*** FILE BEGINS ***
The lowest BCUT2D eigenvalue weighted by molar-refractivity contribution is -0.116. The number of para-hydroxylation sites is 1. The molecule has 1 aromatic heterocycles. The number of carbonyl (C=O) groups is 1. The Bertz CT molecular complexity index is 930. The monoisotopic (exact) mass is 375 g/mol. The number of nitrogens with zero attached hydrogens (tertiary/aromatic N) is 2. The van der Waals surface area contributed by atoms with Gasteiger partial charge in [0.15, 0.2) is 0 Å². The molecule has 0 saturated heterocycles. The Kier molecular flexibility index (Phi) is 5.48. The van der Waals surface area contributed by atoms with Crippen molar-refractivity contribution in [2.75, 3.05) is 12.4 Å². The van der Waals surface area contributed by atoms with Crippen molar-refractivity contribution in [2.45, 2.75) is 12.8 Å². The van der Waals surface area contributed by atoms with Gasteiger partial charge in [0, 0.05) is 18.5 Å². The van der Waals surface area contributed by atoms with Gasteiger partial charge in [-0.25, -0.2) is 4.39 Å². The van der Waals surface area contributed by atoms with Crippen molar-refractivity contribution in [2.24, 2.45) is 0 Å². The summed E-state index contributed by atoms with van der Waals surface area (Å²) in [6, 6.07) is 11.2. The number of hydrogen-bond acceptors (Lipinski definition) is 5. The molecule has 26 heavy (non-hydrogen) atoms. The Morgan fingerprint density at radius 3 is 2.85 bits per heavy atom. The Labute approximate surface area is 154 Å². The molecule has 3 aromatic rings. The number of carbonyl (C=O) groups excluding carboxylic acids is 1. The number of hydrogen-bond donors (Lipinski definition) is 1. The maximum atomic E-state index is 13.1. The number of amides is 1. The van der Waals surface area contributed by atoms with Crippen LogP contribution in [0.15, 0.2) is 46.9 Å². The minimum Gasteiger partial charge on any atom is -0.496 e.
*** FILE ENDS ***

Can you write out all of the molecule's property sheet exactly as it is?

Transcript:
The lowest BCUT2D eigenvalue weighted by molar-refractivity contribution is -0.116. The number of para-hydroxylation sites is 1. The molecule has 1 aromatic heterocycles. The number of carbonyl (C=O) groups is 1. The Bertz CT molecular complexity index is 930. The monoisotopic (exact) mass is 375 g/mol. The number of nitrogens with zero attached hydrogens (tertiary/aromatic N) is 2. The van der Waals surface area contributed by atoms with Gasteiger partial charge in [0.15, 0.2) is 0 Å². The molecule has 0 saturated heterocycles. The Kier molecular flexibility index (Phi) is 5.48. The van der Waals surface area contributed by atoms with Crippen molar-refractivity contribution in [2.75, 3.05) is 12.4 Å². The van der Waals surface area contributed by atoms with Crippen molar-refractivity contribution in [2.45, 2.75) is 12.8 Å². The van der Waals surface area contributed by atoms with Gasteiger partial charge in [0, 0.05) is 18.5 Å². The van der Waals surface area contributed by atoms with Gasteiger partial charge in [-0.25, -0.2) is 4.39 Å². The van der Waals surface area contributed by atoms with Crippen molar-refractivity contribution in [2.24, 2.45) is 0 Å². The summed E-state index contributed by atoms with van der Waals surface area (Å²) in [6, 6.07) is 11.2. The number of hydrogen-bond acceptors (Lipinski definition) is 5. The molecule has 26 heavy (non-hydrogen) atoms. The Morgan fingerprint density at radius 3 is 2.85 bits per heavy atom. The Labute approximate surface area is 154 Å². The molecule has 3 aromatic rings. The number of carbonyl (C=O) groups excluding carboxylic acids is 1. The number of hydrogen-bond donors (Lipinski definition) is 1. The maximum atomic E-state index is 13.1. The number of amides is 1. The van der Waals surface area contributed by atoms with Crippen LogP contribution in [0.15, 0.2) is 46.9 Å². The minimum Gasteiger partial charge on any atom is -0.496 e.